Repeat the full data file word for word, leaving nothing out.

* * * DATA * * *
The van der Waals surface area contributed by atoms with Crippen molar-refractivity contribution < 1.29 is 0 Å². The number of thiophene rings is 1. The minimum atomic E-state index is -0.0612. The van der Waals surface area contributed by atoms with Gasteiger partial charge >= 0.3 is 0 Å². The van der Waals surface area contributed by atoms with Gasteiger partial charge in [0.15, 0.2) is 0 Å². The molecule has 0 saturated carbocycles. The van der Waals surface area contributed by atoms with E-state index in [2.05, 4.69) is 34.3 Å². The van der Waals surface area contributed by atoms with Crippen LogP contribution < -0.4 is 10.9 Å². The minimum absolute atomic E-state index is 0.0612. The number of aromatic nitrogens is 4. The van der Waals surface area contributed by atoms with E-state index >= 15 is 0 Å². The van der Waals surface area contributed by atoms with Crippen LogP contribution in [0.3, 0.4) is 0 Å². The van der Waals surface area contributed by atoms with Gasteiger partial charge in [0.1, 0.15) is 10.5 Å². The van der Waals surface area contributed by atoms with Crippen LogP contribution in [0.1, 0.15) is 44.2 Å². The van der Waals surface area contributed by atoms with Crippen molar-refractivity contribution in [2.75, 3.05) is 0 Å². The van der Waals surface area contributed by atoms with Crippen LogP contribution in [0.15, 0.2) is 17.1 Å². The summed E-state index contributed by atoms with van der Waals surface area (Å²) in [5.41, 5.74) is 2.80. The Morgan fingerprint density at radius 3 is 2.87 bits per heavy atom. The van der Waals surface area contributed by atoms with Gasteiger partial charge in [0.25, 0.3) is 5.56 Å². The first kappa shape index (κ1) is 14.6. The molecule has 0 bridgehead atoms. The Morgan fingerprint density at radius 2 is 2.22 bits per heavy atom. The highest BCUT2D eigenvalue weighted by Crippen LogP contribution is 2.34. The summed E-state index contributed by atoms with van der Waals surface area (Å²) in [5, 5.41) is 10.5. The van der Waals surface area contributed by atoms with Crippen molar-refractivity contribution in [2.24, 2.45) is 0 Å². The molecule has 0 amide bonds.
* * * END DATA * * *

The van der Waals surface area contributed by atoms with Crippen molar-refractivity contribution < 1.29 is 0 Å². The number of thiophene rings is 1. The minimum atomic E-state index is -0.0612. The van der Waals surface area contributed by atoms with Gasteiger partial charge >= 0.3 is 0 Å². The van der Waals surface area contributed by atoms with Gasteiger partial charge in [0.15, 0.2) is 0 Å². The molecule has 0 saturated carbocycles. The van der Waals surface area contributed by atoms with E-state index in [2.05, 4.69) is 34.3 Å². The van der Waals surface area contributed by atoms with Crippen LogP contribution < -0.4 is 10.9 Å². The minimum absolute atomic E-state index is 0.0612. The number of aromatic nitrogens is 4. The van der Waals surface area contributed by atoms with E-state index >= 15 is 0 Å². The van der Waals surface area contributed by atoms with Crippen LogP contribution in [0.3, 0.4) is 0 Å². The van der Waals surface area contributed by atoms with Gasteiger partial charge in [0.1, 0.15) is 10.5 Å². The van der Waals surface area contributed by atoms with Crippen LogP contribution in [0.1, 0.15) is 44.2 Å². The van der Waals surface area contributed by atoms with Crippen molar-refractivity contribution in [2.75, 3.05) is 0 Å². The van der Waals surface area contributed by atoms with Crippen LogP contribution in [0.15, 0.2) is 17.1 Å². The summed E-state index contributed by atoms with van der Waals surface area (Å²) in [5.41, 5.74) is 2.80. The Morgan fingerprint density at radius 3 is 2.87 bits per heavy atom. The van der Waals surface area contributed by atoms with Gasteiger partial charge in [0.25, 0.3) is 5.56 Å². The first kappa shape index (κ1) is 14.6. The molecule has 0 bridgehead atoms. The Morgan fingerprint density at radius 2 is 2.22 bits per heavy atom. The highest BCUT2D eigenvalue weighted by Crippen LogP contribution is 2.34. The summed E-state index contributed by atoms with van der Waals surface area (Å²) in [5, 5.41) is 10.5. The van der Waals surface area contributed by atoms with Crippen molar-refractivity contribution in [2.24, 2.45) is 0 Å². The molecule has 0 amide bonds.